The first and second circular surface defining members have outer peripheral surfaces that taper inwardly towards one another, and serve to direct the outer portion of the rotating body of slurry in the confined space inwardly towards the ring-shaped discs and thus prevent the pump becomming jammed due to particled material building up between the rotor and housing that defines the confined space. The interior of the housing is preferably hardened by nitriding, with layers of porous material thereafter applied thereto, and the voids in the proous material being filled with a material having a low coefficient of friction such as Teflon or the like. The low coefficient of friction minimizes the power required to rotate the body of slurry in the housing that defines the confined space. The side of the second surface defining member most adjacent the housing has a number of radially extending ridges defined thereon, which as the second member rotates tends to pump slurry outwardly in the confined space and away from the seal through which the shaft extends into the housing.

BRIEF DESCRIPTION OF THE DRAWINGS

FIG. 1 is a side elevational view of the slurry pump;

FIG. 2 is a transverse cross-sectional view of the pump taken on the line 2--2 of FIG. 1; and

FIG. 3 is a cross-sectional view of the pump taken on the line 3--3 of FIG. 2.

DESCRIPTION OF THE PREFERRED EMBODIMENT

The pump assembly A that may be used to carry out the method of the present invention includes a first housing B. The housing B is defined by a first side wall 10 and second side wall 12. Side walls 10 and 12 are laterally spaced and vertically disposed. An end wall 14 extends between side walls 10 and 12 and cooperates therewith to define a circular confined space 16. The first side wall 10 has a centered opening 18 therein that communicates with confined space 16.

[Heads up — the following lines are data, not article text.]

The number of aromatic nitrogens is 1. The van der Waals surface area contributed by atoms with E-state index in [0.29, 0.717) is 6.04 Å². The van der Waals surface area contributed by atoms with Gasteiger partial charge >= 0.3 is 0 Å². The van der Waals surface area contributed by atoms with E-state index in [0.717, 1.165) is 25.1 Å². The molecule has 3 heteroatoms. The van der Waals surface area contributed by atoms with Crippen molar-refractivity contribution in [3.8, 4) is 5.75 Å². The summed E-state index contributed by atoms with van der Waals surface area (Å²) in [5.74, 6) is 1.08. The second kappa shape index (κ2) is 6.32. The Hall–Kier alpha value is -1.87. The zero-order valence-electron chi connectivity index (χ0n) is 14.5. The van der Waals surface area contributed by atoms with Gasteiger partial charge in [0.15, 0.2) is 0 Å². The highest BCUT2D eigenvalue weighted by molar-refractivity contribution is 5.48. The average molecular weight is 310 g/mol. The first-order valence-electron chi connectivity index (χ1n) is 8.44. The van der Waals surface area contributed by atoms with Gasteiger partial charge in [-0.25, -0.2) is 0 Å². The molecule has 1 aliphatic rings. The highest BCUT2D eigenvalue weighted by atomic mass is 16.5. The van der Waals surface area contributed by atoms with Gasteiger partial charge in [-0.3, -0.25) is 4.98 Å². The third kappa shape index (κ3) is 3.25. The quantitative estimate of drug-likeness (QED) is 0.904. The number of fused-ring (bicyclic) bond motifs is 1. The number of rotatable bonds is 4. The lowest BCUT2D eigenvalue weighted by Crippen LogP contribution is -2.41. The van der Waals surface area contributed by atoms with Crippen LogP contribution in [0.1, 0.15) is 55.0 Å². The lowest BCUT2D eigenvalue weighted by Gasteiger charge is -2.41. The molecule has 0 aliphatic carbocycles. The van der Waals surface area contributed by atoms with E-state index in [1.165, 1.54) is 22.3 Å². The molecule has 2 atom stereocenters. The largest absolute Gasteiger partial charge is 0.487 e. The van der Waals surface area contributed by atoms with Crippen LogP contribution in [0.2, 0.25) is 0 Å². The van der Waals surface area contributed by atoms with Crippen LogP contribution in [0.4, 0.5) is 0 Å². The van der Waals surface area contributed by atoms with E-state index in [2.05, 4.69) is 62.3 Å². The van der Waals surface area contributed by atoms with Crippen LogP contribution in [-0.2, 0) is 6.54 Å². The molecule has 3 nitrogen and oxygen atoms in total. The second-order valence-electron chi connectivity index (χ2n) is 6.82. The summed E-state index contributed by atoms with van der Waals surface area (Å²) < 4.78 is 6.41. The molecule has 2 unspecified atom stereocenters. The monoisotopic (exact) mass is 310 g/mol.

An opening 20 is formed in second side wall 12, with the opening 20 serving as a support for a cylindrical first seal 22. A tubular shell 24 extends outwardly from second side wall and serves to support a second seal 26 in axial alignment with first seal 22. A longitudinal space 28 exists between the first and second seals 22 and 26. A bearing 30 is supported in shell 24 outwardly from second seal 26. A power driven shaft 32 is rotatably supported in bearing 30 and extends through the first and second seals 22 and 26 into the first confined space 16. The end wall 14 in the upper portion thereof in which a cut water discharge 34 is formed that communicates with an outwardly extending tubular diffuser 36. The internal expansion of the diffuser 36 does not exceed 7 degrees on a side thereof.

A rotor assembly C is provided that includes first and second laterally spaced circular members 38 and 40, that may be formed from a heavy steel plate. A centered second opening 44 is formed in first circular member 38, which second opening is axially aligned with first opening 18.

A number of parallel ring-shaped discs 42 are disposed between first and second circular members 38 and 40. The discs 42 have spaces 43 defined therebetween. Discs 42 define a series of axially aligned third openings. The inner peripheries of the ring-shaped discs 42 adjacent the third openings 44 have opposite side surfaces 42a that taper inwardly towards one another to meet at an apex which is a circular knife edge 46.

A number of heavy bolts 48 are provided that have heads 48a, shanks 48b and threads 48c on the end portions of the shanks. A number of circumferentially spaced transverse bores 50 are formed in the outer one third of the second circular member 40 through which the bolts 48 extend towards the first circular member 38. The bolts pass through openings 42a in the ring-shaped discs 42. The threads 48c of the bolts engage tapped cavities 38c defined in the first circular member 38. The heads 48a are positioned in enlarged portions of the bores 50.

Cylindrical spacers 52 are mounted on bolts 48, with the spacers and bolts cooperating to maintain the ring-shaped discs 42 in a fixed relationship with first and second circular members 38 and 40, and also hold the ring-shaped discs 42 in fixed lateral relationship to define spaces 53 therebetween.

A second housing D is provided that defines a second circular confined space 54 into which slurry E flows through a conduit 56 that extends to a source of the slurry (not shown). Housing D is secured to the exterior surface of first side wall 10 by conventional means 58, with an open end of second housing D in communication with first opening 16. The center 54a of second confined space 54 is disposed above the center of opening 16.

Slurry E in flowing through second confined space 54 is pre-rotated and when so rotating discharges into the first circular confined space 16.